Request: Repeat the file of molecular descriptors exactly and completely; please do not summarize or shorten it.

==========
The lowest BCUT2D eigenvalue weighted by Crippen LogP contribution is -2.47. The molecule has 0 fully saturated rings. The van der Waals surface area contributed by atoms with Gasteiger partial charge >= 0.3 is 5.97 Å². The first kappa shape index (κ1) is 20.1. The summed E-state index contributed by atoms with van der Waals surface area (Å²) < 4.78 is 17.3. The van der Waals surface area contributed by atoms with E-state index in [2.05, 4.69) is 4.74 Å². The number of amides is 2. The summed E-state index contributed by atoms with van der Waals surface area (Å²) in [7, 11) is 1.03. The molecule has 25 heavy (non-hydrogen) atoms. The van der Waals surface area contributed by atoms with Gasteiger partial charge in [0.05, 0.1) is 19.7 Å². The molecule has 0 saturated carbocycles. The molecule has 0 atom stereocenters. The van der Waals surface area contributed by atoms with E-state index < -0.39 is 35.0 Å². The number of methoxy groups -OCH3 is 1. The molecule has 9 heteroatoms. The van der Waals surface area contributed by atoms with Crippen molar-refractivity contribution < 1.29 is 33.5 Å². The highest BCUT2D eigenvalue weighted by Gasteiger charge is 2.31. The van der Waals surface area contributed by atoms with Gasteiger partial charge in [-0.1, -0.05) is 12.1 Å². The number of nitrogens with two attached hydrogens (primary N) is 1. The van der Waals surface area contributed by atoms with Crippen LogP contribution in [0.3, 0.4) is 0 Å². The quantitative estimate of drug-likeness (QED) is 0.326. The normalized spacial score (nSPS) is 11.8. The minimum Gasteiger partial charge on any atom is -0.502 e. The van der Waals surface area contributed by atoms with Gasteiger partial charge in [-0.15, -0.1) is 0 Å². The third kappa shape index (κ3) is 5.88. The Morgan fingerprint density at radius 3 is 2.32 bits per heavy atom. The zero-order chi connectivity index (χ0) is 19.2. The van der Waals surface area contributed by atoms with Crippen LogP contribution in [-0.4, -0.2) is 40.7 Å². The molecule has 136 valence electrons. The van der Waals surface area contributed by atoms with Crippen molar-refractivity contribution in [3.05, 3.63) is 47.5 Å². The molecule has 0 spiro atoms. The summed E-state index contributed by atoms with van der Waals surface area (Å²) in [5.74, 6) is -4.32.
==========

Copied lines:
The lowest BCUT2D eigenvalue weighted by Crippen LogP contribution is -2.47. The molecule has 0 fully saturated rings. The van der Waals surface area contributed by atoms with Gasteiger partial charge >= 0.3 is 5.97 Å². The first kappa shape index (κ1) is 20.1. The summed E-state index contributed by atoms with van der Waals surface area (Å²) < 4.78 is 17.3. The van der Waals surface area contributed by atoms with E-state index in [2.05, 4.69) is 4.74 Å². The number of amides is 2. The summed E-state index contributed by atoms with van der Waals surface area (Å²) in [7, 11) is 1.03. The molecule has 25 heavy (non-hydrogen) atoms. The van der Waals surface area contributed by atoms with Gasteiger partial charge in [0.05, 0.1) is 19.7 Å². The molecule has 0 saturated carbocycles. The molecule has 0 atom stereocenters. The van der Waals surface area contributed by atoms with E-state index < -0.39 is 35.0 Å². The number of methoxy groups -OCH3 is 1. The molecule has 9 heteroatoms. The van der Waals surface area contributed by atoms with Crippen molar-refractivity contribution < 1.29 is 33.5 Å². The highest BCUT2D eigenvalue weighted by Gasteiger charge is 2.31. The van der Waals surface area contributed by atoms with Gasteiger partial charge in [-0.1, -0.05) is 12.1 Å². The number of nitrogens with two attached hydrogens (primary N) is 1. The van der Waals surface area contributed by atoms with Crippen LogP contribution in [0.3, 0.4) is 0 Å². The quantitative estimate of drug-likeness (QED) is 0.326. The normalized spacial score (nSPS) is 11.8. The minimum Gasteiger partial charge on any atom is -0.502 e. The van der Waals surface area contributed by atoms with Gasteiger partial charge in [-0.15, -0.1) is 0 Å². The third kappa shape index (κ3) is 5.88. The Morgan fingerprint density at radius 3 is 2.32 bits per heavy atom. The zero-order chi connectivity index (χ0) is 19.2. The van der Waals surface area contributed by atoms with Crippen LogP contribution in [-0.4, -0.2) is 40.7 Å². The molecule has 136 valence electrons. The van der Waals surface area contributed by atoms with Crippen molar-refractivity contribution in [3.05, 3.63) is 47.5 Å². The molecule has 0 spiro atoms. The summed E-state index contributed by atoms with van der Waals surface area (Å²) in [5.74, 6) is -4.32.